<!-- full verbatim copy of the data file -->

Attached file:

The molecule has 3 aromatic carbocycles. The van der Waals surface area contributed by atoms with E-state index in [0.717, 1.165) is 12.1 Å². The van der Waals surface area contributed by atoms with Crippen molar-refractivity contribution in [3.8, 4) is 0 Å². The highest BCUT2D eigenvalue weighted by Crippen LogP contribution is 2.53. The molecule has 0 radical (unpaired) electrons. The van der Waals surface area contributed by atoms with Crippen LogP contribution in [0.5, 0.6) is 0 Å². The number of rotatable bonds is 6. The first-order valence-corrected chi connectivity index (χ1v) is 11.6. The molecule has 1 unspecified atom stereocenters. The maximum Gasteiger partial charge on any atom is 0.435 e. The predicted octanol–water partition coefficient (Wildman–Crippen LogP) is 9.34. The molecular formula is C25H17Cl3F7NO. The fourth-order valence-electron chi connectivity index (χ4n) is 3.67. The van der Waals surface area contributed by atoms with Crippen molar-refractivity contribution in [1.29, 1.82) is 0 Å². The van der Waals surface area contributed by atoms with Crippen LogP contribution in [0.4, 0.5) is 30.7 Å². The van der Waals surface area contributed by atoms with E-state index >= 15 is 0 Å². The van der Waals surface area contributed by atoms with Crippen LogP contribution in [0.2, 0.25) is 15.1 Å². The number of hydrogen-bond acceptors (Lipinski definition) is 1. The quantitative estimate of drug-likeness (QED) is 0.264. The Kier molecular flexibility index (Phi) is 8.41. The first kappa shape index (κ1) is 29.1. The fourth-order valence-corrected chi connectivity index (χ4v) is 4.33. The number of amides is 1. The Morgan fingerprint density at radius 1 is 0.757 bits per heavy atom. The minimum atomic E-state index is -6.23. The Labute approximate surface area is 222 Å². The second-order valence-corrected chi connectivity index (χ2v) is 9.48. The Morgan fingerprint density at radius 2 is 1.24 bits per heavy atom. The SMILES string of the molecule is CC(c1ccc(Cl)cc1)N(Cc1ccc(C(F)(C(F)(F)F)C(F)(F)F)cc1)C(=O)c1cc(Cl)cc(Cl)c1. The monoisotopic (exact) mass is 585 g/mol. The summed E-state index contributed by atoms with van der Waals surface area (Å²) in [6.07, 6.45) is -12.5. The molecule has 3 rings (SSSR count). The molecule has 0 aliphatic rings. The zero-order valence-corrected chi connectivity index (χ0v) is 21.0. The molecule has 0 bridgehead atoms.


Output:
The molecule has 3 aromatic carbocycles. The van der Waals surface area contributed by atoms with E-state index in [0.717, 1.165) is 12.1 Å². The van der Waals surface area contributed by atoms with Crippen molar-refractivity contribution in [3.8, 4) is 0 Å². The highest BCUT2D eigenvalue weighted by Crippen LogP contribution is 2.53. The molecule has 0 radical (unpaired) electrons. The van der Waals surface area contributed by atoms with Crippen LogP contribution in [0.5, 0.6) is 0 Å². The number of rotatable bonds is 6. The first-order valence-corrected chi connectivity index (χ1v) is 11.6. The molecule has 1 unspecified atom stereocenters. The maximum Gasteiger partial charge on any atom is 0.435 e. The predicted octanol–water partition coefficient (Wildman–Crippen LogP) is 9.34. The molecular formula is C25H17Cl3F7NO. The fourth-order valence-electron chi connectivity index (χ4n) is 3.67. The van der Waals surface area contributed by atoms with Crippen molar-refractivity contribution in [1.29, 1.82) is 0 Å². The van der Waals surface area contributed by atoms with Crippen LogP contribution in [0.4, 0.5) is 30.7 Å². The van der Waals surface area contributed by atoms with E-state index >= 15 is 0 Å². The van der Waals surface area contributed by atoms with Crippen LogP contribution in [0.2, 0.25) is 15.1 Å². The number of hydrogen-bond acceptors (Lipinski definition) is 1. The quantitative estimate of drug-likeness (QED) is 0.264. The Kier molecular flexibility index (Phi) is 8.41. The first kappa shape index (κ1) is 29.1. The fourth-order valence-corrected chi connectivity index (χ4v) is 4.33. The number of amides is 1. The Morgan fingerprint density at radius 1 is 0.757 bits per heavy atom. The minimum atomic E-state index is -6.23. The Labute approximate surface area is 222 Å². The second-order valence-corrected chi connectivity index (χ2v) is 9.48. The Morgan fingerprint density at radius 2 is 1.24 bits per heavy atom. The SMILES string of the molecule is CC(c1ccc(Cl)cc1)N(Cc1ccc(C(F)(C(F)(F)F)C(F)(F)F)cc1)C(=O)c1cc(Cl)cc(Cl)c1. The monoisotopic (exact) mass is 585 g/mol. The summed E-state index contributed by atoms with van der Waals surface area (Å²) in [6.07, 6.45) is -12.5. The molecule has 3 rings (SSSR count). The molecule has 0 aliphatic rings. The zero-order valence-corrected chi connectivity index (χ0v) is 21.0. The molecule has 0 bridgehead atoms.